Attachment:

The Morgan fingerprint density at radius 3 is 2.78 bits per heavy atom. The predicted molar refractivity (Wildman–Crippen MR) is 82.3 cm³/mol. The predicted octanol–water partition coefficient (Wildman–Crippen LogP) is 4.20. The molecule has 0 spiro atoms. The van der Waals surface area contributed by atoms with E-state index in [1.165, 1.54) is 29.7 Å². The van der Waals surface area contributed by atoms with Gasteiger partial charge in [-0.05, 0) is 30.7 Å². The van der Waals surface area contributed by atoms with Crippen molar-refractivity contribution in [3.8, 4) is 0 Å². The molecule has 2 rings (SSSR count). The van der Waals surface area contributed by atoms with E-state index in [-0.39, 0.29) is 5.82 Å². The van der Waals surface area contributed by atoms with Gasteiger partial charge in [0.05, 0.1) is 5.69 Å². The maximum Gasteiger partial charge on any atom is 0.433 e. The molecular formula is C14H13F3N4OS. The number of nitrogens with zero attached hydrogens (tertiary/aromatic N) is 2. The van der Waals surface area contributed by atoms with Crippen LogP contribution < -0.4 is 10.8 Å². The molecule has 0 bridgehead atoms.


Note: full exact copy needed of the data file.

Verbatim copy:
The Morgan fingerprint density at radius 3 is 2.78 bits per heavy atom. The predicted molar refractivity (Wildman–Crippen MR) is 82.3 cm³/mol. The predicted octanol–water partition coefficient (Wildman–Crippen LogP) is 4.20. The molecule has 0 spiro atoms. The van der Waals surface area contributed by atoms with E-state index in [1.165, 1.54) is 29.7 Å². The van der Waals surface area contributed by atoms with Gasteiger partial charge in [-0.05, 0) is 30.7 Å². The van der Waals surface area contributed by atoms with Crippen molar-refractivity contribution in [3.8, 4) is 0 Å². The molecule has 2 rings (SSSR count). The van der Waals surface area contributed by atoms with E-state index in [-0.39, 0.29) is 5.82 Å². The van der Waals surface area contributed by atoms with Gasteiger partial charge in [0.05, 0.1) is 5.69 Å². The maximum Gasteiger partial charge on any atom is 0.433 e. The molecular formula is C14H13F3N4OS. The number of nitrogens with zero attached hydrogens (tertiary/aromatic N) is 2. The van der Waals surface area contributed by atoms with Crippen LogP contribution < -0.4 is 10.8 Å². The molecule has 0 bridgehead atoms.